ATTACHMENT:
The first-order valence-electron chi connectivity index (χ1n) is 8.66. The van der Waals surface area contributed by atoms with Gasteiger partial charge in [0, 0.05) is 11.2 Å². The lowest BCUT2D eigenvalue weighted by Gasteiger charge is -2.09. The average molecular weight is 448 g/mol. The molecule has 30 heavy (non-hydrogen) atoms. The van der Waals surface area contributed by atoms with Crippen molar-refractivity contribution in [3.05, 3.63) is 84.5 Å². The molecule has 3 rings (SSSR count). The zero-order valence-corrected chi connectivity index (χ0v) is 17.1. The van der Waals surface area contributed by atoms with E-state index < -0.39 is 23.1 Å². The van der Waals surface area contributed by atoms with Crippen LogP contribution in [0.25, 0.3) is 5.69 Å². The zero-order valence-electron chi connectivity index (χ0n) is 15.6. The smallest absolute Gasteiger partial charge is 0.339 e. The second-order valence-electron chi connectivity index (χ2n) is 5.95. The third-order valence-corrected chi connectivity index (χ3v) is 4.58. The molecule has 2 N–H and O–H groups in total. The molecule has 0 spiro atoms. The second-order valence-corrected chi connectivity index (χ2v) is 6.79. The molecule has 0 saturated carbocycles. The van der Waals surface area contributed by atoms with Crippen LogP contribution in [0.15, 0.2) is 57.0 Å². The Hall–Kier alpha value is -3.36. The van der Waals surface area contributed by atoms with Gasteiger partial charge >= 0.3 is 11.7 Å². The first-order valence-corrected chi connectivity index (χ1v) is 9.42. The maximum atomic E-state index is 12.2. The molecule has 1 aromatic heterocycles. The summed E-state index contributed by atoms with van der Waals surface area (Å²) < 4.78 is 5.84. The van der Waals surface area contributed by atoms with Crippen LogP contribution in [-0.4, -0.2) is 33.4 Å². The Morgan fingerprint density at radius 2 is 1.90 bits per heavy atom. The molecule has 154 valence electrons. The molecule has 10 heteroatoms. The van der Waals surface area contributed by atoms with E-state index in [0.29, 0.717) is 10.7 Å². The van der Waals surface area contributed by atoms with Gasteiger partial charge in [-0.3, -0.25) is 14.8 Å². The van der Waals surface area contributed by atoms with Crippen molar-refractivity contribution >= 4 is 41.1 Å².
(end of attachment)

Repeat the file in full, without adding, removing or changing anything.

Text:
The first-order valence-electron chi connectivity index (χ1n) is 8.66. The van der Waals surface area contributed by atoms with Gasteiger partial charge in [0, 0.05) is 11.2 Å². The lowest BCUT2D eigenvalue weighted by Gasteiger charge is -2.09. The average molecular weight is 448 g/mol. The molecule has 30 heavy (non-hydrogen) atoms. The van der Waals surface area contributed by atoms with Crippen molar-refractivity contribution in [3.05, 3.63) is 84.5 Å². The molecule has 3 rings (SSSR count). The zero-order valence-corrected chi connectivity index (χ0v) is 17.1. The van der Waals surface area contributed by atoms with E-state index < -0.39 is 23.1 Å². The van der Waals surface area contributed by atoms with Crippen LogP contribution in [0.25, 0.3) is 5.69 Å². The zero-order valence-electron chi connectivity index (χ0n) is 15.6. The smallest absolute Gasteiger partial charge is 0.339 e. The second-order valence-electron chi connectivity index (χ2n) is 5.95. The third-order valence-corrected chi connectivity index (χ3v) is 4.58. The molecule has 2 N–H and O–H groups in total. The molecule has 0 spiro atoms. The second-order valence-corrected chi connectivity index (χ2v) is 6.79. The molecule has 0 saturated carbocycles. The van der Waals surface area contributed by atoms with Crippen LogP contribution in [0.15, 0.2) is 57.0 Å². The Hall–Kier alpha value is -3.36. The van der Waals surface area contributed by atoms with Gasteiger partial charge >= 0.3 is 11.7 Å². The first-order valence-corrected chi connectivity index (χ1v) is 9.42. The maximum atomic E-state index is 12.2. The molecule has 1 aromatic heterocycles. The summed E-state index contributed by atoms with van der Waals surface area (Å²) < 4.78 is 5.84. The van der Waals surface area contributed by atoms with Crippen LogP contribution in [-0.4, -0.2) is 33.4 Å². The Morgan fingerprint density at radius 2 is 1.90 bits per heavy atom. The molecule has 154 valence electrons. The molecule has 10 heteroatoms. The van der Waals surface area contributed by atoms with E-state index in [0.29, 0.717) is 10.7 Å². The van der Waals surface area contributed by atoms with Gasteiger partial charge in [-0.3, -0.25) is 14.8 Å². The van der Waals surface area contributed by atoms with Crippen molar-refractivity contribution >= 4 is 41.1 Å².